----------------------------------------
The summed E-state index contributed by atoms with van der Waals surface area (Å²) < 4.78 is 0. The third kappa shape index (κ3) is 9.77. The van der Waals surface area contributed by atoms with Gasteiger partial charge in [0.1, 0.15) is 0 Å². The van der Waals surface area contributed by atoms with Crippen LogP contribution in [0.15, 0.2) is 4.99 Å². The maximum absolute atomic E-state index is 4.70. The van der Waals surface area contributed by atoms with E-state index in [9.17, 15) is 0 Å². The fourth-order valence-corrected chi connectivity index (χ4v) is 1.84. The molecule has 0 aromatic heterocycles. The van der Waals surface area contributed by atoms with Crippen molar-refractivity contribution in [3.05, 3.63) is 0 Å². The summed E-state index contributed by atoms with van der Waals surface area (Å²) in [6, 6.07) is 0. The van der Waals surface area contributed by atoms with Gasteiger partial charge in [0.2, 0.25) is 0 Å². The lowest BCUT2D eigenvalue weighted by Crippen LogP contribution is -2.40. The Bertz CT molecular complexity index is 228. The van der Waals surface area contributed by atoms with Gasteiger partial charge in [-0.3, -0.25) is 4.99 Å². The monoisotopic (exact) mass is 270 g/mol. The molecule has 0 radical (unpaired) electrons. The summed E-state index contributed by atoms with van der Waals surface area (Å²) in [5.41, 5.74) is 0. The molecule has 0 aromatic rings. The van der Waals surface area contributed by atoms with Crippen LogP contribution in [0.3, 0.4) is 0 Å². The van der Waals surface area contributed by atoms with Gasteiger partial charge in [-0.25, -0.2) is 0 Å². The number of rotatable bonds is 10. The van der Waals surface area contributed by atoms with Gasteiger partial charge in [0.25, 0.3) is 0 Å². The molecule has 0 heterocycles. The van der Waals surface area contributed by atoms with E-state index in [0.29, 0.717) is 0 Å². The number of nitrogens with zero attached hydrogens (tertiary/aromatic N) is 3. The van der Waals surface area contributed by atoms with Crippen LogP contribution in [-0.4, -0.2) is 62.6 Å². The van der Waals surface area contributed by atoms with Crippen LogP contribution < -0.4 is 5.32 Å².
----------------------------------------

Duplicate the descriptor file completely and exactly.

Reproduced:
The summed E-state index contributed by atoms with van der Waals surface area (Å²) < 4.78 is 0. The third kappa shape index (κ3) is 9.77. The van der Waals surface area contributed by atoms with Gasteiger partial charge in [0.1, 0.15) is 0 Å². The van der Waals surface area contributed by atoms with Crippen LogP contribution in [0.15, 0.2) is 4.99 Å². The maximum absolute atomic E-state index is 4.70. The van der Waals surface area contributed by atoms with E-state index in [9.17, 15) is 0 Å². The fourth-order valence-corrected chi connectivity index (χ4v) is 1.84. The molecule has 0 aromatic heterocycles. The van der Waals surface area contributed by atoms with Crippen molar-refractivity contribution in [3.05, 3.63) is 0 Å². The summed E-state index contributed by atoms with van der Waals surface area (Å²) in [6, 6.07) is 0. The van der Waals surface area contributed by atoms with Gasteiger partial charge in [0.2, 0.25) is 0 Å². The lowest BCUT2D eigenvalue weighted by Crippen LogP contribution is -2.40. The Bertz CT molecular complexity index is 228. The van der Waals surface area contributed by atoms with Gasteiger partial charge in [-0.3, -0.25) is 4.99 Å². The monoisotopic (exact) mass is 270 g/mol. The molecule has 0 radical (unpaired) electrons. The summed E-state index contributed by atoms with van der Waals surface area (Å²) in [5.41, 5.74) is 0. The molecule has 0 aromatic rings. The van der Waals surface area contributed by atoms with Crippen LogP contribution in [0.3, 0.4) is 0 Å². The van der Waals surface area contributed by atoms with Gasteiger partial charge in [-0.25, -0.2) is 0 Å². The number of rotatable bonds is 10. The van der Waals surface area contributed by atoms with Gasteiger partial charge in [0.25, 0.3) is 0 Å². The molecule has 0 heterocycles. The van der Waals surface area contributed by atoms with E-state index in [0.29, 0.717) is 0 Å². The number of nitrogens with zero attached hydrogens (tertiary/aromatic N) is 3. The van der Waals surface area contributed by atoms with Crippen LogP contribution in [-0.4, -0.2) is 62.6 Å². The van der Waals surface area contributed by atoms with Crippen LogP contribution < -0.4 is 5.32 Å².